"The nature of international cricket is you always move onto the next thing," said Strauss. "When we are old and grey we will sit down and look over the footage of that Ashes series, and we'll still be very proud of what we've achieved, and it will go down as one of the highlights, if not the highlight, of our careers. But now is the time to look forward to the World Cup, and if we were to complete the double of the Ashes and the World Cup in space of six months, that really would be the highlight of our careers."
Strauss was half right. Now, in fact, is the time to go into hiding for 72 hours, and suck up as much family time as possible before reconvening on the soulless Bath Road in Hounslow on Saturday, ahead of a ten-hour flight to Dhaka. Although the Prime Minister, David Cameron, had expressed a desire to greet the squad at 10 Downing Street, as Tony Blair had famously done in 2005, all such fripperies are completely off England's agenda. "I'm not going to go and knock on his door," joked Strauss, adding that the one person he would most definitely not be speaking to in the coming days is his sidekick, Andy Flower, with whom he has been in daily cahoots since the last week of October.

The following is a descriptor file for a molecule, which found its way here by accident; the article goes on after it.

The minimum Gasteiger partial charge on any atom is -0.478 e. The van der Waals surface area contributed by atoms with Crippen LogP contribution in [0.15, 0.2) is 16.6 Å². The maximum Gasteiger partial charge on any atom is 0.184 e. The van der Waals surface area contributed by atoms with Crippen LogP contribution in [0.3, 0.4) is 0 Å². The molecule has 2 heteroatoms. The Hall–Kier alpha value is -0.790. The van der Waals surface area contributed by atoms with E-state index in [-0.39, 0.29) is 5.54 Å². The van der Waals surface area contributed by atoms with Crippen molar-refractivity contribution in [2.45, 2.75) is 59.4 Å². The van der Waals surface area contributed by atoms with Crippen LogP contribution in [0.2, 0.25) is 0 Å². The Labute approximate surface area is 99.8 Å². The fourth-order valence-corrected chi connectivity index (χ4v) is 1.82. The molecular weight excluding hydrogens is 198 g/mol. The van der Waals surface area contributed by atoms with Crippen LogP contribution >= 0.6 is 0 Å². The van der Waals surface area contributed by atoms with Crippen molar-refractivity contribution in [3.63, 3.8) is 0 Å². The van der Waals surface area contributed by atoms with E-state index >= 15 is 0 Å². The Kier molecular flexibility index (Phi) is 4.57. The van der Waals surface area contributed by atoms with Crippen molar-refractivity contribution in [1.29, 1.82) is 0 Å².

Whether or not England have a realistic chance in the World Cup, the loss of Morgan is a cruel blow - albeit one exacerbated by some unusually lax work from the management and medical team, who allowed him to play on through two ODIs before finally realising that his performances were being hindered by something more serious than bruising. Nevertheless, there was a clear note of frustration in Flower's typically measured assessment, as he shifted the blame away from a player who had proved willing to push through the pain, and put it instead on an itinerary that allowed such an accident to occur so close to a major event.
"We've played three-and-a-half months of high intensity cricket, so we will pick up injuries, that's the nature of the sport," said Flower. "To have the tour ending just before the World Cup starts doesn't make a lot of sense to me. I think that's the lesson to be learnt."